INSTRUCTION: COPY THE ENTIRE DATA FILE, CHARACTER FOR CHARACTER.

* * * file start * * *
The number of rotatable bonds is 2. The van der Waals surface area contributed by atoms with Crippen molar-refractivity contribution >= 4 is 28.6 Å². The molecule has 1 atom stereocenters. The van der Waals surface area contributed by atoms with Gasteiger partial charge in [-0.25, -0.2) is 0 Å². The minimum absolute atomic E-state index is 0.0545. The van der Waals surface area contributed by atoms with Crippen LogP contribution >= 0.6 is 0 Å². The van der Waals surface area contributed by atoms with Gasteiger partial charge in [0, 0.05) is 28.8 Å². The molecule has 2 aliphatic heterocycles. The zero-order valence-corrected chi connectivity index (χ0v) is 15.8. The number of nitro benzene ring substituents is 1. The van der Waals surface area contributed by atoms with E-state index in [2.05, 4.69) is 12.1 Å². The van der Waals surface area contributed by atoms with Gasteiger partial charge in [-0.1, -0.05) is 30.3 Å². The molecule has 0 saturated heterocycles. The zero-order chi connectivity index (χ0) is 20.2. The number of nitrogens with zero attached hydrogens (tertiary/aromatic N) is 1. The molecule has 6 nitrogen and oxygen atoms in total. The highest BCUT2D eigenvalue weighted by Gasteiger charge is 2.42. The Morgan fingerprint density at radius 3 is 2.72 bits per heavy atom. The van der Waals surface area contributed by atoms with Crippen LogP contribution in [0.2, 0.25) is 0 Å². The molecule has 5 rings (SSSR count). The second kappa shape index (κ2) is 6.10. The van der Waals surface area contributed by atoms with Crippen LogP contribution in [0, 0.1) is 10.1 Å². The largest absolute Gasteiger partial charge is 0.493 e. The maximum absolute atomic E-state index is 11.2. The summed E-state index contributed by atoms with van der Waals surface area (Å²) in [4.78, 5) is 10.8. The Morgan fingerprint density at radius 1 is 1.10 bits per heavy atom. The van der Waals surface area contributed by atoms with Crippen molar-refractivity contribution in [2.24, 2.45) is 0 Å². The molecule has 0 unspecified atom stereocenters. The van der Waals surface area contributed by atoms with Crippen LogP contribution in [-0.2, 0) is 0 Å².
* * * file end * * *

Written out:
The number of rotatable bonds is 2. The van der Waals surface area contributed by atoms with Crippen molar-refractivity contribution >= 4 is 28.6 Å². The molecule has 1 atom stereocenters. The van der Waals surface area contributed by atoms with Gasteiger partial charge in [-0.25, -0.2) is 0 Å². The minimum absolute atomic E-state index is 0.0545. The van der Waals surface area contributed by atoms with Crippen LogP contribution >= 0.6 is 0 Å². The van der Waals surface area contributed by atoms with Gasteiger partial charge in [0, 0.05) is 28.8 Å². The molecule has 2 aliphatic heterocycles. The zero-order valence-corrected chi connectivity index (χ0v) is 15.8. The number of nitro benzene ring substituents is 1. The van der Waals surface area contributed by atoms with E-state index in [2.05, 4.69) is 12.1 Å². The van der Waals surface area contributed by atoms with Gasteiger partial charge in [-0.1, -0.05) is 30.3 Å². The molecule has 0 saturated heterocycles. The zero-order chi connectivity index (χ0) is 20.2. The number of nitrogens with zero attached hydrogens (tertiary/aromatic N) is 1. The molecule has 6 nitrogen and oxygen atoms in total. The highest BCUT2D eigenvalue weighted by Gasteiger charge is 2.42. The Morgan fingerprint density at radius 3 is 2.72 bits per heavy atom. The van der Waals surface area contributed by atoms with Crippen LogP contribution in [0.2, 0.25) is 0 Å². The molecule has 5 rings (SSSR count). The second kappa shape index (κ2) is 6.10. The van der Waals surface area contributed by atoms with Crippen LogP contribution in [0, 0.1) is 10.1 Å². The largest absolute Gasteiger partial charge is 0.493 e. The maximum absolute atomic E-state index is 11.2. The summed E-state index contributed by atoms with van der Waals surface area (Å²) in [4.78, 5) is 10.8. The Morgan fingerprint density at radius 1 is 1.10 bits per heavy atom. The van der Waals surface area contributed by atoms with Crippen molar-refractivity contribution in [2.24, 2.45) is 0 Å². The molecule has 0 unspecified atom stereocenters. The van der Waals surface area contributed by atoms with Crippen LogP contribution in [-0.2, 0) is 0 Å².